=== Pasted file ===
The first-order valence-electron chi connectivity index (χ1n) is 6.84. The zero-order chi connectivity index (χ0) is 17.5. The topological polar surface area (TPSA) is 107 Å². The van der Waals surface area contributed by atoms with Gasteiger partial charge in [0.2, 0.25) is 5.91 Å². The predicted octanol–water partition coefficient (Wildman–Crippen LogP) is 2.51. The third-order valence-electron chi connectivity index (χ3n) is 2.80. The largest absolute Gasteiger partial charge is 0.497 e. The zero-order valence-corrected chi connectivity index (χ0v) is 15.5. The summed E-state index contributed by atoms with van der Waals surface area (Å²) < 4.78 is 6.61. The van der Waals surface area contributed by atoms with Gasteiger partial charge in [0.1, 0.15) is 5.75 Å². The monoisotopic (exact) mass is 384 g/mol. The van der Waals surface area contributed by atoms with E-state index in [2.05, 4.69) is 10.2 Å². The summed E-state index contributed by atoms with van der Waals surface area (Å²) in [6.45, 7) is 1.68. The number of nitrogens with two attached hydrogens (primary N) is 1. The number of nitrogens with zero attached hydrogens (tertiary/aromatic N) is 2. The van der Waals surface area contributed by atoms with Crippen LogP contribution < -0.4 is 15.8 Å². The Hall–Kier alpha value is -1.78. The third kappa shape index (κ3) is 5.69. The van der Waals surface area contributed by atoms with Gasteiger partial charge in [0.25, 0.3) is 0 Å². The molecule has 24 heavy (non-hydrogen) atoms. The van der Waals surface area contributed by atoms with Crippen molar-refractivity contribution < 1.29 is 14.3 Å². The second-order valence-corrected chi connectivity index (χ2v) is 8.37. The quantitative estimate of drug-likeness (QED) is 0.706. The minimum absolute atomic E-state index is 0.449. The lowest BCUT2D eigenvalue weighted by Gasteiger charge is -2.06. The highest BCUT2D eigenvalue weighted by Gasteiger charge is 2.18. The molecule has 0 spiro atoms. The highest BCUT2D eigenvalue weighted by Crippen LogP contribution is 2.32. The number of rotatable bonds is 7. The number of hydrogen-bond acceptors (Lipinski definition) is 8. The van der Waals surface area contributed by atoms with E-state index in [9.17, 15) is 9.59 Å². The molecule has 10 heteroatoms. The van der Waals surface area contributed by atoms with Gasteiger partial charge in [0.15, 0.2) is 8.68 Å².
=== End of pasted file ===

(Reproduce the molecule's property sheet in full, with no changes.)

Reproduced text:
The first-order valence-electron chi connectivity index (χ1n) is 6.84. The zero-order chi connectivity index (χ0) is 17.5. The topological polar surface area (TPSA) is 107 Å². The van der Waals surface area contributed by atoms with Gasteiger partial charge in [0.2, 0.25) is 5.91 Å². The predicted octanol–water partition coefficient (Wildman–Crippen LogP) is 2.51. The third-order valence-electron chi connectivity index (χ3n) is 2.80. The largest absolute Gasteiger partial charge is 0.497 e. The zero-order valence-corrected chi connectivity index (χ0v) is 15.5. The summed E-state index contributed by atoms with van der Waals surface area (Å²) < 4.78 is 6.61. The van der Waals surface area contributed by atoms with Gasteiger partial charge in [0.1, 0.15) is 5.75 Å². The monoisotopic (exact) mass is 384 g/mol. The van der Waals surface area contributed by atoms with E-state index in [2.05, 4.69) is 10.2 Å². The summed E-state index contributed by atoms with van der Waals surface area (Å²) in [6.45, 7) is 1.68. The number of nitrogens with two attached hydrogens (primary N) is 1. The number of nitrogens with zero attached hydrogens (tertiary/aromatic N) is 2. The van der Waals surface area contributed by atoms with Crippen LogP contribution < -0.4 is 15.8 Å². The Hall–Kier alpha value is -1.78. The third kappa shape index (κ3) is 5.69. The van der Waals surface area contributed by atoms with Gasteiger partial charge in [0.25, 0.3) is 0 Å². The molecule has 24 heavy (non-hydrogen) atoms. The van der Waals surface area contributed by atoms with Crippen molar-refractivity contribution < 1.29 is 14.3 Å². The second-order valence-corrected chi connectivity index (χ2v) is 8.37. The quantitative estimate of drug-likeness (QED) is 0.706. The minimum absolute atomic E-state index is 0.449. The lowest BCUT2D eigenvalue weighted by Gasteiger charge is -2.06. The highest BCUT2D eigenvalue weighted by Gasteiger charge is 2.18. The molecule has 0 spiro atoms. The highest BCUT2D eigenvalue weighted by Crippen LogP contribution is 2.32. The number of rotatable bonds is 7. The number of hydrogen-bond acceptors (Lipinski definition) is 8. The van der Waals surface area contributed by atoms with E-state index in [9.17, 15) is 9.59 Å². The molecule has 10 heteroatoms. The van der Waals surface area contributed by atoms with Gasteiger partial charge in [0.15, 0.2) is 8.68 Å².